For the honor of the Pennsylvania state, you must be furnished with the preambleand parts of an act passed thelstof lastMarcb, in the following words—"When we contemplate our abhorrence of the condition to which the arms and tyranny of Great-Britain were exerted to reduce us—when we look back on the variety of dangers to which we have been exposed, and how miraculously our wants in many instances have been supplied, and our deliverances wrought, when even hope and human fortitude have •become unequal to the conflict:—we are unavoidably led to ai serious and gratelul sense of the manifold blessings which we have undeservedly received from the hand, of that Being from whom every good and perfect gift cometh. Impressed with these ideas, we conceive that it is our duty, and we rejoice that it is in our power to extend a portion of that freedom to others, ■which hath been extended to us ;. and a release from thai state of thraldom, to which we ourselves were tyrannically doomed, and From which we have now every prospect of being delivered. It is not for us to enquire why, in the creation of mankind, the inhabitants of the several parts of the earth were distinguished by a,diff*erence in feature or complexion. It is sufficient to know that all are the work of an almighty hand. We find in the distribution of the human species, that the most fertile as well as the mostbarren parts of the earth, are inhabited by men of complexions different from ours and from each other; from whence'we may reasonably as'well as religiously infer, that he who placed' tbem in their various situations, hath extended equally his care and protection to all, and that it becometh not us to counteract bis mercies. We esteem it a peculiar blessing granted to us, thvt we are enabled in this day to add one more step to universal, civilization., by removing, as much-as possible, the sorrows of


those who have lived in undeserved bondage, and from whicB, by the assumed authority of the kings of Great-Britain, no effectual legal relief could be obtained. Weaned by a long course of experience from those narrow prejudices and partialities we have imbibed, we find our hearts enlarged with kindness and benevolence toward men of all conditions and nations; and we conceive ourselves at this particular period, extraordinarily called upon, by the blessings which we have received, to manifest the sincerity of our profession, and to give a substantial proof of our gratitude."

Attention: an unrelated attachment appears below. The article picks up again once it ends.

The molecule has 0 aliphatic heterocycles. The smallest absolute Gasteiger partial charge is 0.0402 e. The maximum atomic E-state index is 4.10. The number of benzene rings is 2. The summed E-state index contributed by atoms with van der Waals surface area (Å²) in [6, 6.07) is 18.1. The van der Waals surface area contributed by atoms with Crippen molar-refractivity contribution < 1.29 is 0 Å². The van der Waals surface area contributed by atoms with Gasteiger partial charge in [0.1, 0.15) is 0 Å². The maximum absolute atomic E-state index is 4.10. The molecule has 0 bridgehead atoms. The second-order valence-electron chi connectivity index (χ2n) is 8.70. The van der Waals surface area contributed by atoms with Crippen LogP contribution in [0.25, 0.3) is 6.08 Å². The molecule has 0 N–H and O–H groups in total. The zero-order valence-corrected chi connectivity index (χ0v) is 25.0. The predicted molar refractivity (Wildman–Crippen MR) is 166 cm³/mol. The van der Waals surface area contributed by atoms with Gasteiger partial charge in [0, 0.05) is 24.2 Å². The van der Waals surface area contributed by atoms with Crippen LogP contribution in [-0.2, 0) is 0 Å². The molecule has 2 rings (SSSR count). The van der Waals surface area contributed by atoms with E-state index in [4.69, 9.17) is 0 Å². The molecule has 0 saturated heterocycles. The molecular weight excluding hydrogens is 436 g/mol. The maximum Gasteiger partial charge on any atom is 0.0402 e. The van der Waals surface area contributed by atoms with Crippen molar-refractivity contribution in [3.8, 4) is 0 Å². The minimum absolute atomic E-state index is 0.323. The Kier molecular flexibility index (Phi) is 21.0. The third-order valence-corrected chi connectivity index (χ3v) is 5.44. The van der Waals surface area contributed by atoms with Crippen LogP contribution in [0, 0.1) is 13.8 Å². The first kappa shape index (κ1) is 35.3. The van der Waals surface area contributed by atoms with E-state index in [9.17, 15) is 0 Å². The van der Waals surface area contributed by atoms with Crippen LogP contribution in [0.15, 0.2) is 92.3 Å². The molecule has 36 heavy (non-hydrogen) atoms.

"And whereas the condition of those persons who have heretofore been denominated negro and mulatto slaves, has been attended with circumstances which not only deprived them of the common blessings that they were by nature entitled to, but has cast them into the deepest afflictions, by an unnatural separation and sale of husband and wife from each other, and from their children,—an injury, the greatness of which can only be conceited by supposing that we were in the same unhappy case :—Injustice, therefore, to persons so unhappily circumstanced, and who, having no prospect before them whereon they may rest their sorrows and hopes, have no reasonable inducement to render their service to society, which otherwise might; and also in grateful commemoration of our own happy deliverance from that state'of unconditional submission, to which we were doomed by the tyranny of Britain—Be it enacted, that no child born hereafter shall be a slave—that negro and mulatto children shall be servants only till twenty-eight years of age—that all slaves shall be registered before the 1st of November next—that negroes, ore. shall. be tried like other inhabitant—that none shall be deemed slaves but those registered—that slaves carried away, See. from this state, may be brought back and registered—and that no negroes or mulattoes, other than infants, shall be bound for longer than seven years." ,., *